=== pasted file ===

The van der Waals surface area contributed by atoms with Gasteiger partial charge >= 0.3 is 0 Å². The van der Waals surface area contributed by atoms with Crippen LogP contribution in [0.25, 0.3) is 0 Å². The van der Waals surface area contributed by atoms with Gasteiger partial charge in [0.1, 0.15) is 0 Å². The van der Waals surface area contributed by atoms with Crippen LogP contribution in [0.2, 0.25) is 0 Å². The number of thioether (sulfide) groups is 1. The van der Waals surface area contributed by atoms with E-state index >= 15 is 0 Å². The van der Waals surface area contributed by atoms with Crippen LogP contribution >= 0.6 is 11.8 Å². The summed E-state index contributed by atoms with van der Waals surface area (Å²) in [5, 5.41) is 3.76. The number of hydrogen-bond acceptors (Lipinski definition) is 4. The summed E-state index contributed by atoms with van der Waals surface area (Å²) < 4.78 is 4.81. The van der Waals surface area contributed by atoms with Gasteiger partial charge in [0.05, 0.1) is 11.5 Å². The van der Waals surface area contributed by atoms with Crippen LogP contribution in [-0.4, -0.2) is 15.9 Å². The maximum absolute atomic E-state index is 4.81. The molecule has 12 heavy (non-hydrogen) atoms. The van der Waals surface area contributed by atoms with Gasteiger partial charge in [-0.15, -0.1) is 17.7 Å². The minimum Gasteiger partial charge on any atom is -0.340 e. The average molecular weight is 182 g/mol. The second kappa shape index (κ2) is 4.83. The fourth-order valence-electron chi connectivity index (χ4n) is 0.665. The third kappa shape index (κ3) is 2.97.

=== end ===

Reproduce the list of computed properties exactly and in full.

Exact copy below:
The van der Waals surface area contributed by atoms with Gasteiger partial charge >= 0.3 is 0 Å². The van der Waals surface area contributed by atoms with Crippen LogP contribution in [0.25, 0.3) is 0 Å². The van der Waals surface area contributed by atoms with Gasteiger partial charge in [0.1, 0.15) is 0 Å². The van der Waals surface area contributed by atoms with Crippen LogP contribution in [0.2, 0.25) is 0 Å². The number of thioether (sulfide) groups is 1. The van der Waals surface area contributed by atoms with E-state index >= 15 is 0 Å². The van der Waals surface area contributed by atoms with Crippen LogP contribution >= 0.6 is 11.8 Å². The summed E-state index contributed by atoms with van der Waals surface area (Å²) in [5, 5.41) is 3.76. The number of hydrogen-bond acceptors (Lipinski definition) is 4. The summed E-state index contributed by atoms with van der Waals surface area (Å²) < 4.78 is 4.81. The van der Waals surface area contributed by atoms with Gasteiger partial charge in [0.05, 0.1) is 11.5 Å². The van der Waals surface area contributed by atoms with Crippen LogP contribution in [-0.4, -0.2) is 15.9 Å². The maximum absolute atomic E-state index is 4.81. The molecule has 12 heavy (non-hydrogen) atoms. The van der Waals surface area contributed by atoms with Gasteiger partial charge in [-0.15, -0.1) is 17.7 Å². The minimum Gasteiger partial charge on any atom is -0.340 e. The average molecular weight is 182 g/mol. The second kappa shape index (κ2) is 4.83. The fourth-order valence-electron chi connectivity index (χ4n) is 0.665. The third kappa shape index (κ3) is 2.97.